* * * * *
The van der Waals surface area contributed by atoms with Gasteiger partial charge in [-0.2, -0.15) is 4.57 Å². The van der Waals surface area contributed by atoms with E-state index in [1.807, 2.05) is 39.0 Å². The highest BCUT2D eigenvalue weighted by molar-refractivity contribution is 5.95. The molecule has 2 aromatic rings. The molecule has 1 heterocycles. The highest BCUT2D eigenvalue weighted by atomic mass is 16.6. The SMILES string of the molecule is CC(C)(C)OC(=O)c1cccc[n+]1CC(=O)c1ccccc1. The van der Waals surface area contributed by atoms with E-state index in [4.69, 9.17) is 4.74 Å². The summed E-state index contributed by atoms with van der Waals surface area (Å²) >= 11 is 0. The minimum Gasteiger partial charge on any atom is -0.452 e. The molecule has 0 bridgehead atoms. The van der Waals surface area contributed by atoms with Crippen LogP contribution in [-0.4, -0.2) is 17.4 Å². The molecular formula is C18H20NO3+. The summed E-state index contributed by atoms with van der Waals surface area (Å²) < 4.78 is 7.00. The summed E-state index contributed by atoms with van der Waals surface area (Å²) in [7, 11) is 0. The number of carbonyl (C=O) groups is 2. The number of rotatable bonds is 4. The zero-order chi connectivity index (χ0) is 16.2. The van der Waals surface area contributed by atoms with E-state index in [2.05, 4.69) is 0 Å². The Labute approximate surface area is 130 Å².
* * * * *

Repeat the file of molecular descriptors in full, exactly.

The van der Waals surface area contributed by atoms with Gasteiger partial charge in [-0.2, -0.15) is 4.57 Å². The van der Waals surface area contributed by atoms with E-state index in [1.807, 2.05) is 39.0 Å². The highest BCUT2D eigenvalue weighted by molar-refractivity contribution is 5.95. The molecule has 2 aromatic rings. The molecule has 1 heterocycles. The highest BCUT2D eigenvalue weighted by atomic mass is 16.6. The SMILES string of the molecule is CC(C)(C)OC(=O)c1cccc[n+]1CC(=O)c1ccccc1. The van der Waals surface area contributed by atoms with E-state index in [4.69, 9.17) is 4.74 Å². The summed E-state index contributed by atoms with van der Waals surface area (Å²) >= 11 is 0. The minimum Gasteiger partial charge on any atom is -0.452 e. The molecule has 0 bridgehead atoms. The van der Waals surface area contributed by atoms with Crippen LogP contribution in [-0.4, -0.2) is 17.4 Å². The molecular formula is C18H20NO3+. The summed E-state index contributed by atoms with van der Waals surface area (Å²) < 4.78 is 7.00. The summed E-state index contributed by atoms with van der Waals surface area (Å²) in [7, 11) is 0. The number of carbonyl (C=O) groups is 2. The number of rotatable bonds is 4. The zero-order chi connectivity index (χ0) is 16.2. The van der Waals surface area contributed by atoms with E-state index in [2.05, 4.69) is 0 Å². The Labute approximate surface area is 130 Å².